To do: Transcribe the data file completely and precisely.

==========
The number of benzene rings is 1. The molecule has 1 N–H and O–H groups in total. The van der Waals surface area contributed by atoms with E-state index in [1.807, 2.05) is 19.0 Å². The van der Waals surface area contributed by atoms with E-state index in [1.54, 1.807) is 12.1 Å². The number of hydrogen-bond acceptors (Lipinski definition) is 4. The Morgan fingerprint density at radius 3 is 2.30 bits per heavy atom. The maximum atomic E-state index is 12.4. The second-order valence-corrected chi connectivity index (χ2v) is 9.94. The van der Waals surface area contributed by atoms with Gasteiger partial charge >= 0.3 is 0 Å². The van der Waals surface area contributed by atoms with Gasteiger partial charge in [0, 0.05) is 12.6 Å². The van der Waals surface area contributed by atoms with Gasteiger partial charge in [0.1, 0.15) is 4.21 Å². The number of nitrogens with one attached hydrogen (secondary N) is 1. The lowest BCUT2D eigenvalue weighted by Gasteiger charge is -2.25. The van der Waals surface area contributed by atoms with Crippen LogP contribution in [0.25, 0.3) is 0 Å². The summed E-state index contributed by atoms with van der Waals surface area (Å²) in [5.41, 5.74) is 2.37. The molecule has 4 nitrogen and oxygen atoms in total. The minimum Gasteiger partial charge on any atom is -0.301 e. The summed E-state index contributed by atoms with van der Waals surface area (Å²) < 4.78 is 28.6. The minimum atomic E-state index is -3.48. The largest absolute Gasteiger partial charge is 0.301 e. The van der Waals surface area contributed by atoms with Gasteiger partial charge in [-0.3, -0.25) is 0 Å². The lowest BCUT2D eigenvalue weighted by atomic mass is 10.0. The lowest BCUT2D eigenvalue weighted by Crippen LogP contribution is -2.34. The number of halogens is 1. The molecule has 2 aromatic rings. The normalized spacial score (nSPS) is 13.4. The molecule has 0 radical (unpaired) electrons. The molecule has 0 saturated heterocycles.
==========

The number of benzene rings is 1. The molecule has 1 N–H and O–H groups in total. The van der Waals surface area contributed by atoms with E-state index in [1.807, 2.05) is 19.0 Å². The van der Waals surface area contributed by atoms with E-state index in [1.54, 1.807) is 12.1 Å². The number of hydrogen-bond acceptors (Lipinski definition) is 4. The Morgan fingerprint density at radius 3 is 2.30 bits per heavy atom. The maximum atomic E-state index is 12.4. The second-order valence-corrected chi connectivity index (χ2v) is 9.94. The van der Waals surface area contributed by atoms with Gasteiger partial charge >= 0.3 is 0 Å². The van der Waals surface area contributed by atoms with Gasteiger partial charge in [0, 0.05) is 12.6 Å². The van der Waals surface area contributed by atoms with Gasteiger partial charge in [0.1, 0.15) is 4.21 Å². The number of nitrogens with one attached hydrogen (secondary N) is 1. The lowest BCUT2D eigenvalue weighted by Gasteiger charge is -2.25. The van der Waals surface area contributed by atoms with Crippen LogP contribution in [0.25, 0.3) is 0 Å². The summed E-state index contributed by atoms with van der Waals surface area (Å²) in [5.41, 5.74) is 2.37. The molecule has 4 nitrogen and oxygen atoms in total. The minimum Gasteiger partial charge on any atom is -0.301 e. The summed E-state index contributed by atoms with van der Waals surface area (Å²) < 4.78 is 28.6. The minimum atomic E-state index is -3.48. The largest absolute Gasteiger partial charge is 0.301 e. The van der Waals surface area contributed by atoms with Gasteiger partial charge in [-0.3, -0.25) is 0 Å². The lowest BCUT2D eigenvalue weighted by atomic mass is 10.0. The lowest BCUT2D eigenvalue weighted by Crippen LogP contribution is -2.34. The number of halogens is 1. The molecule has 2 aromatic rings. The normalized spacial score (nSPS) is 13.4. The molecule has 0 radical (unpaired) electrons. The molecule has 0 saturated heterocycles.